When Pyxis Mobile began selling business software for mobile phones in 2004, there were only a couple of major alternatives to choose from: Research In Motion\'s (RIMM) BlackBerry and devices running Microsoft\'s Windows Mobile software. Today the market for sophisticated smartphones that can run advanced software is exploding. Besides RIM and Microsoft, the choices include Apple\'s iPhone, Nokia phones that run the Symbian operating system, Motorola phones that use Google\'s Android software, and Palm\'s new Pre, which hit the market June 6.
For hundreds of software developers that create applications for the corporate market, this abundance of choice is a doubled-edged sword. While more people are using smartphones, developers can\'t afford to create different versions of their applications for every kind of phone. If they choose to focus on the wrong device, they waste money and time. \'It\'s one of the reasons my hairline is receding,\' laments Pyxis President Todd Christy. At the same time, developers will have a major say in which companies dominate the mobile computing world: Corporate customers will gravitate to devices with the best applications as well as the best security.
Although these are still early days, RIM, Microsoft, and Apple look like the top picks. Apple, traditionally strong with consumers but weak with business customers, added to the iPhone\'s corporate appeal when it announced new software June 8. The device is getting features specifically for business, including more secure communications and the ability to disable lost or stolen phones remotely.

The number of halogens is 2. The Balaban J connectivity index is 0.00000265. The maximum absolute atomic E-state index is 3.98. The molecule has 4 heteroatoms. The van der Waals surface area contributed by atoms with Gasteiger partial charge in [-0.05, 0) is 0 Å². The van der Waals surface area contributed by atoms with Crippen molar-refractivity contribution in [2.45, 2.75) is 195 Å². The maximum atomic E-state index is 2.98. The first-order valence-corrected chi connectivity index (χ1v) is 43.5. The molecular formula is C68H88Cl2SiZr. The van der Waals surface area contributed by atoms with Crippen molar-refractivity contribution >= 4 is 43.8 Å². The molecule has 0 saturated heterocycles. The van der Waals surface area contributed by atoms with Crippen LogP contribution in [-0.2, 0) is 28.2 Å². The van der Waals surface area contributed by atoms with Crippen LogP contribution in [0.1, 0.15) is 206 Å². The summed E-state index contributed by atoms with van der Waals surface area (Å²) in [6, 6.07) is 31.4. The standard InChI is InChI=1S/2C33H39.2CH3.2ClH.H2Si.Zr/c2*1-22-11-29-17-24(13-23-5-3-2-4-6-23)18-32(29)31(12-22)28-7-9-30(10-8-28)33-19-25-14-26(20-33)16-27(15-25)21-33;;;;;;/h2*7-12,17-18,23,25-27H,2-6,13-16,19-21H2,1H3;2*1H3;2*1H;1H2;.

It\'s emblematic of a broader shift in the market. Most of the early mobile applications have been for consumers and are free or cost less than a buck. Now business-software developers are moving into the market in growing numbers, and they stand to make real money"”up to thousands of dollars for programs that help run a company\'s operations. They see opportunity as the number of mobile workers is expected to rise to nearly 1 billion in the next few years.
So far, RIM leads the corporate side of the smartphone market. Sean Ryan of researcher IDC figures it sold 17.5 million BlackBerrys for business use last year, compared with 11.6 million Windows Mobile devices, 9.8 million phones running Symbian, and 3.9 million iPhones. But the iPhone has shaken up the market by creating demand for phones that are easy to use and pack a variety of applications.
MeLLmo, one business-software developer, is targeting the iPhone for its first product, RoamBi. The soon-to-be-launched software makes it easy to present data graphically on a compact smartphone screen. The company is evaluating the alternatives to the iPhone. \'The industry will have room for three or four at the most. I\'m sure Apple and RIM will be there for the long term. The others, I\'m not sure,\' says MeLLmo Chairman Santiago Becerra Sr.
NetSuite votes for the iPhone
The iPhone is showing surprising strength among software companies that might be expected to target RIM first. NetSuite (N), a developer of financial and customer management software delivered via the Internet, chose the iPhone as the initial target for mobile software it is just now releasing. \'We see iPhone as groundbreaking technology,\' says NetSuite Chief Technology Officer Evan Goldberg.
To win over developers, the smartphone rivals are offering software tool kits that make it easier to build applications, helping with marketing, and creating online marketplaces modeled on Apple\'s App Store, where phone users can easily download applications.